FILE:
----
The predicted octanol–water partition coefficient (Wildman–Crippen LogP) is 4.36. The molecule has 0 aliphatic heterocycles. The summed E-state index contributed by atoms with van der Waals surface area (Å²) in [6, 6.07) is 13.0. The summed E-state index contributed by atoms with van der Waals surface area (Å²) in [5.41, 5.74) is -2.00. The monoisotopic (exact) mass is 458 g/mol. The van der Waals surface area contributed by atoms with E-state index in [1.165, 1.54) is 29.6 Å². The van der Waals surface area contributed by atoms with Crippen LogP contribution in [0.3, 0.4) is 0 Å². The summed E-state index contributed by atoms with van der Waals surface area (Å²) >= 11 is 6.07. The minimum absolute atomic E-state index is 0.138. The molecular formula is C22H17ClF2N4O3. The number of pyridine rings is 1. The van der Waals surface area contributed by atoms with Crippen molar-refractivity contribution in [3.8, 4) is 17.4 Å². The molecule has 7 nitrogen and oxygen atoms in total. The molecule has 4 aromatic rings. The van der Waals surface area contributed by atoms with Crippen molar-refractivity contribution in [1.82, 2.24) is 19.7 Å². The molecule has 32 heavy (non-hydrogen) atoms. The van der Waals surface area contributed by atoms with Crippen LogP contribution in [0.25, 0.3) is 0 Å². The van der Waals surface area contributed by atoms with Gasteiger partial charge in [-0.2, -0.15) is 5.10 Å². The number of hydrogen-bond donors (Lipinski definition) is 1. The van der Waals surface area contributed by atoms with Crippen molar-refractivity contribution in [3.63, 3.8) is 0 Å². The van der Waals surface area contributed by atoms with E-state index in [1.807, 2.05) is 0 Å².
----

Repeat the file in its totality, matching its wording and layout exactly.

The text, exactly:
The predicted octanol–water partition coefficient (Wildman–Crippen LogP) is 4.36. The molecule has 0 aliphatic heterocycles. The summed E-state index contributed by atoms with van der Waals surface area (Å²) in [6, 6.07) is 13.0. The summed E-state index contributed by atoms with van der Waals surface area (Å²) in [5.41, 5.74) is -2.00. The monoisotopic (exact) mass is 458 g/mol. The van der Waals surface area contributed by atoms with E-state index in [1.165, 1.54) is 29.6 Å². The van der Waals surface area contributed by atoms with Crippen LogP contribution in [0.3, 0.4) is 0 Å². The summed E-state index contributed by atoms with van der Waals surface area (Å²) >= 11 is 6.07. The minimum absolute atomic E-state index is 0.138. The molecular formula is C22H17ClF2N4O3. The number of pyridine rings is 1. The van der Waals surface area contributed by atoms with Crippen molar-refractivity contribution in [3.8, 4) is 17.4 Å². The molecule has 7 nitrogen and oxygen atoms in total. The molecule has 4 aromatic rings. The van der Waals surface area contributed by atoms with Crippen molar-refractivity contribution in [1.82, 2.24) is 19.7 Å². The molecule has 32 heavy (non-hydrogen) atoms. The van der Waals surface area contributed by atoms with Crippen LogP contribution in [0.25, 0.3) is 0 Å². The van der Waals surface area contributed by atoms with Gasteiger partial charge in [-0.2, -0.15) is 5.10 Å². The number of hydrogen-bond donors (Lipinski definition) is 1. The van der Waals surface area contributed by atoms with Crippen molar-refractivity contribution in [3.63, 3.8) is 0 Å². The van der Waals surface area contributed by atoms with E-state index in [1.807, 2.05) is 0 Å².